“We acknowledge the grave abuses that were committed by some members of our Catholic community; physical, psychological, emotional, spiritual, cultural, and sexual.”
The Catholic Church apologized “unequivocally” on Friday to Canada’s indigenous peoples for a century of abuses at church-run residential schools set up by the government to assimilate children into the mainstream.
But indigenous leaders are still awaiting a mea culpa from the pope himself.
“We, the Catholic Bishops of Canada, express our profound remorse and apologize unequivocally,” read a statement, in which they said they were “fully committed” to reconciliation.
In total, some 150,000 Indian, Metis and Inuit children were enrolled from the late 1800s to the 1990s in 139 of the residential schools across Canada, spending months or years isolated from the families.
It also comes less than a week before Canadians mark the first National Day for Truth and Reconciliation on September 30.
The full statement below:
We, the Catholic Bishops of Canada, gathered in Plenary this week, take this opportunity to affirm to you, the Indigenous Peoples of this land, that we acknowledge the suffering experienced in Canada’s Indian Residential Schools. Many Catholic religious communities and dioceses participated in this system, which led to the suppression of Indigenous languages, culture and spirituality, failing to respect the rich history, traditions and wisdom of Indigenous Peoples. We acknowledge the grave abuses that were committed by some members of our Catholic community; physical, psychological, emotional, spiritual, cultural, and sexual. We also sorrowfully acknowledge the historical and ongoing trauma and the legacy of suffering and challenges faced by Indigenous Peoples that continue to this day. Along with those Catholic entities which were directly involved in the operation of the schools and which have already offered their own heartfelt apologies, we the Catholic Bishops of Canada, express our profound remorse and apologize unequivocally.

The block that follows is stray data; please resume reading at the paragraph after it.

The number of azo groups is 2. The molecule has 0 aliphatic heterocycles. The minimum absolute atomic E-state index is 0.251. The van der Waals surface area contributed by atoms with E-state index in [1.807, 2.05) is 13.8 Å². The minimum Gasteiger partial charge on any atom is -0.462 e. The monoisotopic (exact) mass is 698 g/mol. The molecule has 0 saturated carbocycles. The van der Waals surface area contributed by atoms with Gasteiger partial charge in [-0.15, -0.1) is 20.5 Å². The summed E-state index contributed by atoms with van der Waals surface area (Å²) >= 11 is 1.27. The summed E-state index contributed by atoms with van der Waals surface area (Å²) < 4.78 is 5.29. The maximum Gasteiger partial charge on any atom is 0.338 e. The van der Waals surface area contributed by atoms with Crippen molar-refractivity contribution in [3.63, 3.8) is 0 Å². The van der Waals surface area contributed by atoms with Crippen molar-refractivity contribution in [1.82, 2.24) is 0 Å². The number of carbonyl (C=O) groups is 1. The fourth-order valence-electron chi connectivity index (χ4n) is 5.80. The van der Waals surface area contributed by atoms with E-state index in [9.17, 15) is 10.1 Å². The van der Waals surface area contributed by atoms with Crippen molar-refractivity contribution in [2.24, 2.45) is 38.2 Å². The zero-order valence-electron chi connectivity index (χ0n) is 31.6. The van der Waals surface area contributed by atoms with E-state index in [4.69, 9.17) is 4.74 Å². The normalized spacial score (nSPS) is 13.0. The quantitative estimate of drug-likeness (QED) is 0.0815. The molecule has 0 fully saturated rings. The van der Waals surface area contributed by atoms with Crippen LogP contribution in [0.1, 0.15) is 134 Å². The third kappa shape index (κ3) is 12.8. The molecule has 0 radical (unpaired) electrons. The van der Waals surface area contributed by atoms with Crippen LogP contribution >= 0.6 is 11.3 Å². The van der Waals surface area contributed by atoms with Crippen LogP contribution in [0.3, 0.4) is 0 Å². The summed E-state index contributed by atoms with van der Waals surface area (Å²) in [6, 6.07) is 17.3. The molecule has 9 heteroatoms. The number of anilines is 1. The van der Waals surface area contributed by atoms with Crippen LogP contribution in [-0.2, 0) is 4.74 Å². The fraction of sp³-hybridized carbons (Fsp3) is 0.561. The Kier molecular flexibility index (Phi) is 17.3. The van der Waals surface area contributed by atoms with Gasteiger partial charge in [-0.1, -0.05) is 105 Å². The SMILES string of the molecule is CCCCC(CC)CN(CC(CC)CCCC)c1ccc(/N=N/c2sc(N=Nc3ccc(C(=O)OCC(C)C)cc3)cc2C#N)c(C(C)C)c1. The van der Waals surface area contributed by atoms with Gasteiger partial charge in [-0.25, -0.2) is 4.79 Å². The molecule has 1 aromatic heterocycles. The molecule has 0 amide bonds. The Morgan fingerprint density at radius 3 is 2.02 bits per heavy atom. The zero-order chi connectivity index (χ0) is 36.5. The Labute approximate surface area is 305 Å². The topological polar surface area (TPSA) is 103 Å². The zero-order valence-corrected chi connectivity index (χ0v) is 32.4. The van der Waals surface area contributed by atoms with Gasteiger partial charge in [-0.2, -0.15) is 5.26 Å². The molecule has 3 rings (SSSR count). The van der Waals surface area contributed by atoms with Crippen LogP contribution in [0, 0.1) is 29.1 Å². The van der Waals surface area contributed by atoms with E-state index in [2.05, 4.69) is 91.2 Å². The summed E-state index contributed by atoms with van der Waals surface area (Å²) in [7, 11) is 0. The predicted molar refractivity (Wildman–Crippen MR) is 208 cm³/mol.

We are fully committed to the process of healing and reconciliation. Together with the many pastoral initiatives already underway in dioceses across the country, and as a further tangible expression of this ongoing commitment, we are pledging to undertake fundraising in each region of the country to support initiatives discerned locally with Indigenous partners. Furthermore, we invite the Indigenous Peoples to journey with us into a new era of reconciliation, helping us in each of our dioceses across the country to prioritize initiatives of healing, to listen to the experience of Indigenous Peoples, especially to the survivors of Indian Residential Schools, and to educate our clergy, consecrated men and women, and lay faithful, on Indigenous cultures and spirituality. We commit ourselves to continue the work of providing documentation or records that will assist in the memorialization of those buried in unmarked graves.
Having heard the requests to engage Pope Francis in this reconciliation process, a delegation of Indigenous survivors, Elders/knowledge keepers, and youth will meet with the Holy Father in Rome in December 2021. Pope Francis will encounter and listen to the Indigenous participants, so as to discern how he can support our common desire to renew relationships and walk together along the path of hope in the coming years. We pledge to work with the Holy See and our Indigenous partners on the possibility of a pastoral visit by the Pope to Canada as part of this healing journey.
We commit ourselves to continue accompanying you, the First Nations, Métis and Inuit Peoples of this land. Standing in respect of your resiliency, strength and wisdom, we look forward to listening to and learning from you as we walk in solidarity.
24 September 2021